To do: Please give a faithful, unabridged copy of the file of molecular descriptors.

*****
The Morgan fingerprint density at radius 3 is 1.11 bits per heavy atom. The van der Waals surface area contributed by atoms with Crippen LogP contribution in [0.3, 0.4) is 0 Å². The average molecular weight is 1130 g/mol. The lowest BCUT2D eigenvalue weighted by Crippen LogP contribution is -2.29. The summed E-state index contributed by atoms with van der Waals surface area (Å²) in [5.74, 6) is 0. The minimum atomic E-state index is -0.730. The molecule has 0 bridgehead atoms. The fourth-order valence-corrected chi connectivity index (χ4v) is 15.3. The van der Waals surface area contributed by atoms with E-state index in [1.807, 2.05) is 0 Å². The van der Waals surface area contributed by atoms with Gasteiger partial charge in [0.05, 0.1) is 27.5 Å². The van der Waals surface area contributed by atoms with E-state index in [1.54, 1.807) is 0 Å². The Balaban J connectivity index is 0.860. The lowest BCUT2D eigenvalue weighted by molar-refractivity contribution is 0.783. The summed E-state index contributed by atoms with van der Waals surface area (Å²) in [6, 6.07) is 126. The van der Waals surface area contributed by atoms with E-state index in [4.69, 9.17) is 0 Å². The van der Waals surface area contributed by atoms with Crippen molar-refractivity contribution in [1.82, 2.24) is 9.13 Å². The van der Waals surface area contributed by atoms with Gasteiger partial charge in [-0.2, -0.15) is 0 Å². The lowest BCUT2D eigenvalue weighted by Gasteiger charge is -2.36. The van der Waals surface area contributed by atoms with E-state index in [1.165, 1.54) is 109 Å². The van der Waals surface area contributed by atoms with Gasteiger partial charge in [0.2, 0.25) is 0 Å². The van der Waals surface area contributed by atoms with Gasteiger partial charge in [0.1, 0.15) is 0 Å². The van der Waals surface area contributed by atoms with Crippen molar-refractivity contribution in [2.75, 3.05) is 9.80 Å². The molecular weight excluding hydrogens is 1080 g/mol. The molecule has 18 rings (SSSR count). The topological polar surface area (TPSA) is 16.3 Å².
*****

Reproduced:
The Morgan fingerprint density at radius 3 is 1.11 bits per heavy atom. The van der Waals surface area contributed by atoms with Crippen LogP contribution in [0.3, 0.4) is 0 Å². The average molecular weight is 1130 g/mol. The lowest BCUT2D eigenvalue weighted by Crippen LogP contribution is -2.29. The summed E-state index contributed by atoms with van der Waals surface area (Å²) in [5.74, 6) is 0. The minimum atomic E-state index is -0.730. The molecule has 0 bridgehead atoms. The fourth-order valence-corrected chi connectivity index (χ4v) is 15.3. The van der Waals surface area contributed by atoms with E-state index in [1.807, 2.05) is 0 Å². The van der Waals surface area contributed by atoms with Gasteiger partial charge in [0.05, 0.1) is 27.5 Å². The van der Waals surface area contributed by atoms with E-state index in [1.54, 1.807) is 0 Å². The Balaban J connectivity index is 0.860. The lowest BCUT2D eigenvalue weighted by molar-refractivity contribution is 0.783. The summed E-state index contributed by atoms with van der Waals surface area (Å²) in [6, 6.07) is 126. The van der Waals surface area contributed by atoms with E-state index in [4.69, 9.17) is 0 Å². The van der Waals surface area contributed by atoms with Crippen molar-refractivity contribution in [1.82, 2.24) is 9.13 Å². The van der Waals surface area contributed by atoms with Gasteiger partial charge in [-0.2, -0.15) is 0 Å². The lowest BCUT2D eigenvalue weighted by Gasteiger charge is -2.36. The van der Waals surface area contributed by atoms with E-state index in [1.165, 1.54) is 109 Å². The van der Waals surface area contributed by atoms with Gasteiger partial charge in [0.2, 0.25) is 0 Å². The van der Waals surface area contributed by atoms with Gasteiger partial charge in [0.1, 0.15) is 0 Å². The van der Waals surface area contributed by atoms with Crippen molar-refractivity contribution in [2.75, 3.05) is 9.80 Å². The molecular weight excluding hydrogens is 1080 g/mol. The molecule has 18 rings (SSSR count). The topological polar surface area (TPSA) is 16.3 Å².